Long-time film and television producer Gale Ann Hurd (The Terminator) is working to bring pirates to the small screen in a new hour-long drama series, Port Royal.
The idea for Port Royal originally came from Hurd, who is currently in the midst of prepping the second season of AMC’s The Walking Dead. Hurd plans to bring Port Royal to television through a production deal between her Valhalla Entertainment and Graham King’s GK-tv.
Hurd described the genesis of Port Royal in an official press release, which also gave a brief description of the series.
“I have been obsessed with pirates and Port Royal for years, and have a library of books on the subject. The real story of privateers and the politics of the era has never been explored on screen, and I’m excited to bring that world to life with the terrific team at GK-tv.”
Set in the late 17th century on the island of Jamaica, the series will chronicle the namesake port’s notorious rise as the “richest and wickedest city” in the new world, and as a self-governing safe haven for cutthroat pirates, corrupt politicians, and ruthless merchants.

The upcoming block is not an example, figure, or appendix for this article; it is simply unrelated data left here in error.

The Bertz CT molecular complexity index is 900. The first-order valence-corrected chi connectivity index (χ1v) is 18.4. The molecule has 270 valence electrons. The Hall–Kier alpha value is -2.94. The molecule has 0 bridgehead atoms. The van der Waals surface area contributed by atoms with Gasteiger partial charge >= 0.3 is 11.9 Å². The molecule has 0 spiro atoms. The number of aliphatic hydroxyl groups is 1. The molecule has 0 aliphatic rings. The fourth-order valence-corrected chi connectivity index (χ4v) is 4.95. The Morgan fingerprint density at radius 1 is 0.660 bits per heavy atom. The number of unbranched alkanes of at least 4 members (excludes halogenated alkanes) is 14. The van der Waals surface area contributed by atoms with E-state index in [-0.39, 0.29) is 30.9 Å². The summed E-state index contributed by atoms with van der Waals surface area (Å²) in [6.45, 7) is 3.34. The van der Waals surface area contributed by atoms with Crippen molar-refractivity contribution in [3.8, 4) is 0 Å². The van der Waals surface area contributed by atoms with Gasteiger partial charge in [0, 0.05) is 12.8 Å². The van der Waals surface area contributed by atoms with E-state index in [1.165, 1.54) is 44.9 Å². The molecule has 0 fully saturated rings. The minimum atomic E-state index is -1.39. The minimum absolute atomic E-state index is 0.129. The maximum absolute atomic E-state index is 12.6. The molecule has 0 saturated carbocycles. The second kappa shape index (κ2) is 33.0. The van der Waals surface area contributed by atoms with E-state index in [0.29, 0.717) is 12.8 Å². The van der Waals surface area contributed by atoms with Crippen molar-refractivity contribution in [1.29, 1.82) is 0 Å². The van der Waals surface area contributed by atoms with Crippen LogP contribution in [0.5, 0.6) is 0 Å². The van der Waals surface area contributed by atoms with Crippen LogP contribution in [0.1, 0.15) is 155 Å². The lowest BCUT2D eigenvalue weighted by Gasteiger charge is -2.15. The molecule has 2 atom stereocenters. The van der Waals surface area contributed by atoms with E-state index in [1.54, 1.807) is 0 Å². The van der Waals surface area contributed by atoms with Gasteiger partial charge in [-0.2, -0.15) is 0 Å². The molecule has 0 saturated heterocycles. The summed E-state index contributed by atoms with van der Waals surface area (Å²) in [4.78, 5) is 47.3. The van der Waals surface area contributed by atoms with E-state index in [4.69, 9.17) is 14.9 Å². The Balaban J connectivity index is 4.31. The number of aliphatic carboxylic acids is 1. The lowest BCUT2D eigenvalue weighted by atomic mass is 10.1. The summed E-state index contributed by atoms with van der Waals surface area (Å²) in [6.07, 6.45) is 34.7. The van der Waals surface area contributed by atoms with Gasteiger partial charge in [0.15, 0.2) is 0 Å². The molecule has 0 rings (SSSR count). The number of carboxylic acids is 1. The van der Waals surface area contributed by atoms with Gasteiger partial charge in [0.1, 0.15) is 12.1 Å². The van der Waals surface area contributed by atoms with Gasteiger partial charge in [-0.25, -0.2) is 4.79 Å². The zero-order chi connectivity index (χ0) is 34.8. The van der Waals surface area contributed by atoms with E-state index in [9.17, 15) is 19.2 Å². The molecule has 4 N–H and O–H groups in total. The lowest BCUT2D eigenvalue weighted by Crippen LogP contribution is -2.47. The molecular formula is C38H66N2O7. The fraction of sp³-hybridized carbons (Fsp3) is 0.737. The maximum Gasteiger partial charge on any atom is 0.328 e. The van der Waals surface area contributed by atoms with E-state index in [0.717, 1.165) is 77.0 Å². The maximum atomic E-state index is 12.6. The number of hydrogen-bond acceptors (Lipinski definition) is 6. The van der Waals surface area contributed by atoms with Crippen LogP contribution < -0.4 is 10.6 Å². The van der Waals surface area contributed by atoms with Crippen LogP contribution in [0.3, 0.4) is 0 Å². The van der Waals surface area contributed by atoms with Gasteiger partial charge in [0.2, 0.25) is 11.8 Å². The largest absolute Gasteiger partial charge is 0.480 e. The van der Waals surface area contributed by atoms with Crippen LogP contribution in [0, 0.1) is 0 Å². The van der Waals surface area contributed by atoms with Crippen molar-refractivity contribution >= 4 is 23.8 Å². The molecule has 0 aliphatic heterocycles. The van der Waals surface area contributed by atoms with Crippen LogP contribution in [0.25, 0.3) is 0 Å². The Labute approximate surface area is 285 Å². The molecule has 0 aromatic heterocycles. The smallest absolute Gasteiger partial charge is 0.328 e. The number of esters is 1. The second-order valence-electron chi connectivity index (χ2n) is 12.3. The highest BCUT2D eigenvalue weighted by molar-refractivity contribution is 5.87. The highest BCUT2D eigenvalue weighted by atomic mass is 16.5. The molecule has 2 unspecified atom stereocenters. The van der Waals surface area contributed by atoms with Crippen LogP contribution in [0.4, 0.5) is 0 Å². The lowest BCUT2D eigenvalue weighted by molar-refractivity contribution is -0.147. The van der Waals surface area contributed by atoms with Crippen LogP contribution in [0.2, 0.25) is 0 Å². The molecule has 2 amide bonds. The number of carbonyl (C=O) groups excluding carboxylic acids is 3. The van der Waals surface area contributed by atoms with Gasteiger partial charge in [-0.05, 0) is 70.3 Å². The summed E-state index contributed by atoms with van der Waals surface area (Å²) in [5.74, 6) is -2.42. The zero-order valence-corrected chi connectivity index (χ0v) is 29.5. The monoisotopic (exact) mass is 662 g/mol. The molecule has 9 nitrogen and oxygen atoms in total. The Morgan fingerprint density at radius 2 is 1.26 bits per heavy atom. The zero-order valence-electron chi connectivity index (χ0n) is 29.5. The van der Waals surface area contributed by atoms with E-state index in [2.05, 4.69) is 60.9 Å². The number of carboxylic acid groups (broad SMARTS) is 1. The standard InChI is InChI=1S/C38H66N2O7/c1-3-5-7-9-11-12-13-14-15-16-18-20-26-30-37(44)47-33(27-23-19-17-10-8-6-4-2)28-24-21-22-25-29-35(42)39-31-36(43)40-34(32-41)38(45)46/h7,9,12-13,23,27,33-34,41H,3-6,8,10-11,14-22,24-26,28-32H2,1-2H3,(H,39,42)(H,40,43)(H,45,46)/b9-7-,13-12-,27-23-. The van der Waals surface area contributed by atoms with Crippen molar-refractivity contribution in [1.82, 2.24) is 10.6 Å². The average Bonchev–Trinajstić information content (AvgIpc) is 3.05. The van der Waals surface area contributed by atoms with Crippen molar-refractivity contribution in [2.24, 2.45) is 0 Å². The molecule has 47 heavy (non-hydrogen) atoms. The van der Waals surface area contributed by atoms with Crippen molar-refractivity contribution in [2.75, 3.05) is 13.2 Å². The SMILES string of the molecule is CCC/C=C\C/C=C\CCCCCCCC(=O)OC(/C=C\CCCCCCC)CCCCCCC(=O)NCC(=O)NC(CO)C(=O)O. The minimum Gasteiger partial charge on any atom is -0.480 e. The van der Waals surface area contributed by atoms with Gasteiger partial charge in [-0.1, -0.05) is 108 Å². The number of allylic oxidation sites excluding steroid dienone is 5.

Frankly, it is surprising that a concept like Port Royal took so long to manifest, especially in the wake of the nearly decade-long box-office dominance of the never-ending franchise Pirates of the Caribbean franchise. Though, I suppose a stigma still surrounds the genre after the massive 1995 flop of Cutthroat Island, which left its studio, Carolco, essentially bankrupt, and temporarily marred the careers of Geena Davis and Matthew Modine.
Whatever Hurd has planned for Port Royal, I expect it will likely not include the fantastical storylines and CGI creations of Johnny Depp’s pirate franchise. Reading over Hurd’s comments, the series sounds like it will play much like a 17th century versionof HBO’s Boardwalk Empire, delving more into the elements that created a place like Port Royal and focusing on the key players who profited from its existence.
As Port Royal is still very early in the development stage, there is not much to go on in terms of casting potential, or even a script. Depending on how swiftly production progresses, television may be swashing some buckles as early as 2012.
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